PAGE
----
Cameras that capture color and depth information have become an essential imaging modality for applications in robotics, autonomous driving, virtual, and augmented reality. Existing RGB-D cameras rely on multiple sensors or active illumination with specialized sensors.
In this work, we propose a method for monocular single-shot RGB-D imaging. Instead of learning depth from single-image depth cues, we revisit double-refraction imaging using a birefractive medium, measuring depth as the displacement of differently refracted images superimposed in a single capture. However, existing double-refraction methods are orders of magnitudes too slow to be used in real-time applications, e.g., in robotics, and provide only inaccurate depth due to correspondence ambiguity in double reflection.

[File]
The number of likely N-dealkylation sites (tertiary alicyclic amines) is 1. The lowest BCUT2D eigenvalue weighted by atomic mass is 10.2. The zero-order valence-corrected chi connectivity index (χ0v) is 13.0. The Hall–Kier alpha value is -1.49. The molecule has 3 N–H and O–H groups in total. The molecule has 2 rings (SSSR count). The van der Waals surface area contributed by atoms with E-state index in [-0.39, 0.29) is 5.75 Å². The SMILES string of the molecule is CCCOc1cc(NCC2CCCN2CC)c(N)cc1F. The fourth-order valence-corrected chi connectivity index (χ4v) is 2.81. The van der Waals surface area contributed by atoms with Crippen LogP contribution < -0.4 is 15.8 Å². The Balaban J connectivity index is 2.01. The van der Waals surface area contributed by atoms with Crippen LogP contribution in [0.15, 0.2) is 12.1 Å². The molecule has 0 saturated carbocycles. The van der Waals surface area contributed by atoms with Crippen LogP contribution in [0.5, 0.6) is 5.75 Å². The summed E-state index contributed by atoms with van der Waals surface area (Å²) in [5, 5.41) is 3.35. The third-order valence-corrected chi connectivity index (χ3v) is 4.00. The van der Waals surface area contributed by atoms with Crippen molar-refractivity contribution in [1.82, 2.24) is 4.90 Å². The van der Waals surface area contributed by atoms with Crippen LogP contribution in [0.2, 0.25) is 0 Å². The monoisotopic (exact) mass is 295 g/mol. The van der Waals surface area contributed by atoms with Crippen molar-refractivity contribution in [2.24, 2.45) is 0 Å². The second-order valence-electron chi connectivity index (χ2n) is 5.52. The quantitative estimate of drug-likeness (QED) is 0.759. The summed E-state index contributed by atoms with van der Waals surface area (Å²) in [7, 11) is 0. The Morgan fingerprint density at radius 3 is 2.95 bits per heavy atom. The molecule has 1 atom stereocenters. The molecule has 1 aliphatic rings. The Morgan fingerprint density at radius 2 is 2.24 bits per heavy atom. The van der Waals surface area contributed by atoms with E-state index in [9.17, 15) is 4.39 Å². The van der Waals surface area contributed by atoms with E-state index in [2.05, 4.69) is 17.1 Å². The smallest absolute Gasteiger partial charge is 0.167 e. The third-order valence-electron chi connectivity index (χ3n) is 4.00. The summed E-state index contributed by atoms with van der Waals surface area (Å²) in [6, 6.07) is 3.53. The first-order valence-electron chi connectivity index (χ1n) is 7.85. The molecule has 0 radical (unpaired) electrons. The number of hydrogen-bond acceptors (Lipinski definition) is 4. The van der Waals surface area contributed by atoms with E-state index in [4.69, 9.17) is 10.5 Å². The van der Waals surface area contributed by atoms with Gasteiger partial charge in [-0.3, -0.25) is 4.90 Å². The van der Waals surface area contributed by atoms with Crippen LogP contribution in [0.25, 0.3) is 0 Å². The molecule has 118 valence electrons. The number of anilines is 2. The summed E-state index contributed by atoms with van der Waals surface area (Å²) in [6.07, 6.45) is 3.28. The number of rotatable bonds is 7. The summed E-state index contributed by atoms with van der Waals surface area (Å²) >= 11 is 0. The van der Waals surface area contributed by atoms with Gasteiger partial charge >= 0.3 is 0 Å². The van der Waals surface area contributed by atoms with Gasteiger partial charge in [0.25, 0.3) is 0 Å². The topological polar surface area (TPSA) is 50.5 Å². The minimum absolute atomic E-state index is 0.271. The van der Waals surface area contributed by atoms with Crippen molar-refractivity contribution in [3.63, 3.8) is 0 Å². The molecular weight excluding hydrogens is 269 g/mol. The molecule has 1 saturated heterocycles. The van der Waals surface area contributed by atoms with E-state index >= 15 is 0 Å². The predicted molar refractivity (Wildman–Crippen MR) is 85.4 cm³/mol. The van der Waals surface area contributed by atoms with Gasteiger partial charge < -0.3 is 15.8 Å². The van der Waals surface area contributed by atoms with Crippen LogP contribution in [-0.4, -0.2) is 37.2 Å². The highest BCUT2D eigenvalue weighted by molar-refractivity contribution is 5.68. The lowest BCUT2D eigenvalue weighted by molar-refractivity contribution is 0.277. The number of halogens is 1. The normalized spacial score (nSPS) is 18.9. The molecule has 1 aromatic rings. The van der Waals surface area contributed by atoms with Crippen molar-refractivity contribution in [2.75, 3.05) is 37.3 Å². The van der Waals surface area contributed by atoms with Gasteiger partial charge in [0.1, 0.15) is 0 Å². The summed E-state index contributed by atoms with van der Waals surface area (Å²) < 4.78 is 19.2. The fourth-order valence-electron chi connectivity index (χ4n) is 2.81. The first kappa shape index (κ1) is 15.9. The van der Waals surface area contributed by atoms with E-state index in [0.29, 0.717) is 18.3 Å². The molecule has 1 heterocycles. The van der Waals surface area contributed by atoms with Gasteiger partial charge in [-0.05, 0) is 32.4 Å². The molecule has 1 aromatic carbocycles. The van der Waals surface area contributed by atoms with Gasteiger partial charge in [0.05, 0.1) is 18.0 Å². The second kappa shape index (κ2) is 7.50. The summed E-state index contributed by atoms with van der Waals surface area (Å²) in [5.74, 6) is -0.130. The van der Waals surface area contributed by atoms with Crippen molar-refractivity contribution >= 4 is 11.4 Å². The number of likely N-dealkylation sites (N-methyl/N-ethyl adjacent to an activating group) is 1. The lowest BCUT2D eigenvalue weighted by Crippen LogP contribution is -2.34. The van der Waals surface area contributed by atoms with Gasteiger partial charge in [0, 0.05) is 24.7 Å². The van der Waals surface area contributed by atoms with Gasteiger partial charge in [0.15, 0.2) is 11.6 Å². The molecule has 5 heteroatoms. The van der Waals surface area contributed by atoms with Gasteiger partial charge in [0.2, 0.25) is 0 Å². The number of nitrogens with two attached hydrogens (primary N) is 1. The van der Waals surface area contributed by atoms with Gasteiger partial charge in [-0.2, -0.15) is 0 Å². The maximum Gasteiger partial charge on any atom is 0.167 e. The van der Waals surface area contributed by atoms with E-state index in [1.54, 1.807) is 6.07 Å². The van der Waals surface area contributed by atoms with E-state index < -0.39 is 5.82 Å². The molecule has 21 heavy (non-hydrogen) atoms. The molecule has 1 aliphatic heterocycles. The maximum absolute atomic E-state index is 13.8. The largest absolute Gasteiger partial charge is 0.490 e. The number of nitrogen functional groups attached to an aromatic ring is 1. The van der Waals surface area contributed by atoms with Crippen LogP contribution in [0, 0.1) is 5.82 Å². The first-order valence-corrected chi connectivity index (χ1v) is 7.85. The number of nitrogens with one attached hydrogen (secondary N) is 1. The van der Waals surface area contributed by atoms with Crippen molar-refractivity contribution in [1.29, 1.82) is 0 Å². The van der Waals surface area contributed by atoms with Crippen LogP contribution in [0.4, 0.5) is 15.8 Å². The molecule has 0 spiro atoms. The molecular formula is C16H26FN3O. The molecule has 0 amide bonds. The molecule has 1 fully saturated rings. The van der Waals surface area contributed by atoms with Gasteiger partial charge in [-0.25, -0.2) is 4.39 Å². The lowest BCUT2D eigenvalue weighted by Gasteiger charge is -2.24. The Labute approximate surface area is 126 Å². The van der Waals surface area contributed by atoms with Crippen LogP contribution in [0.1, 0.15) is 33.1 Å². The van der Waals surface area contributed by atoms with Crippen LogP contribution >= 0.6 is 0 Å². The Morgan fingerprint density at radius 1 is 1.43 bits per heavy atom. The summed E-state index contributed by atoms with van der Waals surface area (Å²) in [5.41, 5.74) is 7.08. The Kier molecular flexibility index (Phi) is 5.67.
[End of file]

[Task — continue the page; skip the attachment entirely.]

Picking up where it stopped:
We resolve this ambiguity optically by leveraging the orthogonality of the two linearly polarized rays in double refraction — introducing uneven double refraction by adding a linear polarizer to the birefractive medium. Doing so makes it possible to develop a real-time method for reconstructing sparse depth and color simultaneously in real-time.
We validate the proposed method, both synthetically and experimentally, and demonstrate 3D object detection and photographic applications.